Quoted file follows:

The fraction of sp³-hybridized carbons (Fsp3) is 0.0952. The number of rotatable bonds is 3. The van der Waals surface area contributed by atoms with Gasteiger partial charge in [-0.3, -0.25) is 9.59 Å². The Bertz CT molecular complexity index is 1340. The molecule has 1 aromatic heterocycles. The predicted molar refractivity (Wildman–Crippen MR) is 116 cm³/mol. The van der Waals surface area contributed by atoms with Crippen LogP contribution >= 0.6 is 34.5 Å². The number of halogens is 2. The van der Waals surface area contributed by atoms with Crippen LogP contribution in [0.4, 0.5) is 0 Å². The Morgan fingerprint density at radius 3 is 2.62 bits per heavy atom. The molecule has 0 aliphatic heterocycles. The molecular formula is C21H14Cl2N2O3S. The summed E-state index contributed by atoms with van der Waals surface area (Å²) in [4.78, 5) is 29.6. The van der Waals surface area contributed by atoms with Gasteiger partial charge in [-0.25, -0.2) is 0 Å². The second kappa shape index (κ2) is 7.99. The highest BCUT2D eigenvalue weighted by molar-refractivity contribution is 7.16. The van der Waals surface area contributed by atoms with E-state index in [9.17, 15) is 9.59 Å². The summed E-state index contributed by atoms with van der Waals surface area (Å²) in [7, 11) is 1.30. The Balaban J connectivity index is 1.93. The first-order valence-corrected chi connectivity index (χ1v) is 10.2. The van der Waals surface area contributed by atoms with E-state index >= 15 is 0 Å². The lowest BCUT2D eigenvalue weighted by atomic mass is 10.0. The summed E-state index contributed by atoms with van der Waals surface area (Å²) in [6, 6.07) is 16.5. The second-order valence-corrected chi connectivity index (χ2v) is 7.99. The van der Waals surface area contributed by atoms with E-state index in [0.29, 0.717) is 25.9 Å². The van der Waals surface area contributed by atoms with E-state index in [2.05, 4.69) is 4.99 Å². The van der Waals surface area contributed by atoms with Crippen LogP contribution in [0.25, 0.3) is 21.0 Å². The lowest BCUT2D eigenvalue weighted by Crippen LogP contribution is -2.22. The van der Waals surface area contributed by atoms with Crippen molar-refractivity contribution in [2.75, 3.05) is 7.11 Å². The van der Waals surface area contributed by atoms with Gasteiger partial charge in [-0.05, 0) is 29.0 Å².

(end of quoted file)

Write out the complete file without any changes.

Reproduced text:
The fraction of sp³-hybridized carbons (Fsp3) is 0.0952. The number of rotatable bonds is 3. The van der Waals surface area contributed by atoms with Gasteiger partial charge in [-0.3, -0.25) is 9.59 Å². The Bertz CT molecular complexity index is 1340. The molecule has 1 aromatic heterocycles. The predicted molar refractivity (Wildman–Crippen MR) is 116 cm³/mol. The van der Waals surface area contributed by atoms with Crippen LogP contribution >= 0.6 is 34.5 Å². The number of halogens is 2. The van der Waals surface area contributed by atoms with Crippen LogP contribution in [0.4, 0.5) is 0 Å². The Morgan fingerprint density at radius 3 is 2.62 bits per heavy atom. The molecule has 0 aliphatic heterocycles. The molecular formula is C21H14Cl2N2O3S. The summed E-state index contributed by atoms with van der Waals surface area (Å²) in [4.78, 5) is 29.6. The van der Waals surface area contributed by atoms with Gasteiger partial charge in [-0.25, -0.2) is 0 Å². The second kappa shape index (κ2) is 7.99. The highest BCUT2D eigenvalue weighted by molar-refractivity contribution is 7.16. The van der Waals surface area contributed by atoms with E-state index in [9.17, 15) is 9.59 Å². The summed E-state index contributed by atoms with van der Waals surface area (Å²) in [7, 11) is 1.30. The Balaban J connectivity index is 1.93. The first-order valence-corrected chi connectivity index (χ1v) is 10.2. The van der Waals surface area contributed by atoms with E-state index >= 15 is 0 Å². The lowest BCUT2D eigenvalue weighted by atomic mass is 10.0. The summed E-state index contributed by atoms with van der Waals surface area (Å²) in [6, 6.07) is 16.5. The second-order valence-corrected chi connectivity index (χ2v) is 7.99. The van der Waals surface area contributed by atoms with E-state index in [0.29, 0.717) is 25.9 Å². The van der Waals surface area contributed by atoms with E-state index in [2.05, 4.69) is 4.99 Å². The van der Waals surface area contributed by atoms with Crippen LogP contribution in [0.25, 0.3) is 21.0 Å². The lowest BCUT2D eigenvalue weighted by Crippen LogP contribution is -2.22. The van der Waals surface area contributed by atoms with Crippen molar-refractivity contribution in [2.75, 3.05) is 7.11 Å². The van der Waals surface area contributed by atoms with Gasteiger partial charge in [-0.05, 0) is 29.0 Å².